Thae Yong Ho North Korea Defection
Thae Yong Ho North Korea DefectionReuters

North Korea's deputy ambassador in London, Thae Yong Ho, has defected with his family to South Korea, making him the highest-ranking diplomat ever to flee from North Korea.

South Korean unification ministry spokesman Jeong Joon-hee said that Thae defected due to discontent with the regime of Kim Jong Un in North Korea and for the future of his child. Though the official did not disclose details when or how Thae and his family arrived, or how many relatives accompanied him, he did confirm that the defectors are now under government protection.

"We know that Deputy Ambassador Thae is saying that his distaste for the Kim Jong Un regime and yearning for the Republic of Korea's free democratic system and the future of his child are motives for the defection," Jeong said, referring to South Korea.

The announcement came a day after media reports had surfaced. South Korea's JoongAng Ilbo newspaper had said the defection occurred "following a scrupulous plan" and the diplomat was in the process of "landing in a third country as an asylum seeker," while citing an anonymous source.

BBC had later identified the defector as Thae who lived in the west London suburb of Gunnersbury and had over ten years experience working on UK and EU-related issues as a diplomat.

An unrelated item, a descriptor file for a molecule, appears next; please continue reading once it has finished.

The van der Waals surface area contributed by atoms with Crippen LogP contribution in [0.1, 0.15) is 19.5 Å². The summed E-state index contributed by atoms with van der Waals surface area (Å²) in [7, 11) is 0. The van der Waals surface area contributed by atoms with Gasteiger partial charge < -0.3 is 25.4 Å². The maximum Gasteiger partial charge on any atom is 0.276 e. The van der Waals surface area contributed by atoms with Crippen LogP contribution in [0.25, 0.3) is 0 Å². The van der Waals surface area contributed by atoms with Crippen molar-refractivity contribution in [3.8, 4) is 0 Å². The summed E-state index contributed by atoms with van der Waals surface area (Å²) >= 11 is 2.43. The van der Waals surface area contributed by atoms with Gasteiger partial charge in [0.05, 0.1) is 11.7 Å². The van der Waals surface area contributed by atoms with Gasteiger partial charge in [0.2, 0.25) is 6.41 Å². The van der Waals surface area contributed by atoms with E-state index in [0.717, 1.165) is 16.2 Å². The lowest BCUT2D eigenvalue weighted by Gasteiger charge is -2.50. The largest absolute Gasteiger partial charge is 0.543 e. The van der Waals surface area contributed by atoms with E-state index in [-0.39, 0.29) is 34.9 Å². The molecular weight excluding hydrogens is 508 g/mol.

He had also been acting as the embassy's main point of contact for British correspondents traveling to Pyongyang and is formally cited in European Parliament archives as a London-based diplomat joining a North Korean delegation to Brussels.

Thae Yong Ho's defection caught many by surprise. Known for his passionate speeches in defense of North Korea, on occasions he claimed that the media coverage of his country was biased and motivated by sensationalism.

A North Korean embassy official in London did not confirm the defection on Tuesday, describing reports of the event as "quite sudden."

"If it is appropriate to give a response, then you might hear about our response," the official told Reuters.

Rate of Defections

Though the overall numbers of defectors has decreased since third- generation dictator, Kim Jong Un assumed power, following his father's death in late 2011, the number of strategically significant defectors has increased according to reports.

According to South Korea's Yonhap News Agency, several diplomats from North Korea have defected to the South.

"The bigger picture is that while there have been fewer total defections per year under Kim Jong Un, there have been a higher number of strategically significant and political defections," Sokeel Park of LiNK, an NGO which works with North Korean defectors was quoted as saying.

Thae's defection follows a string of recent such flights by North Koreans, including 12 waitresses at a North Korean restaurant in China who defected to South Korea earlier this year.

The number of defections by North Koreans to the South this year through July totalled 814, an annual increase of 15 percent.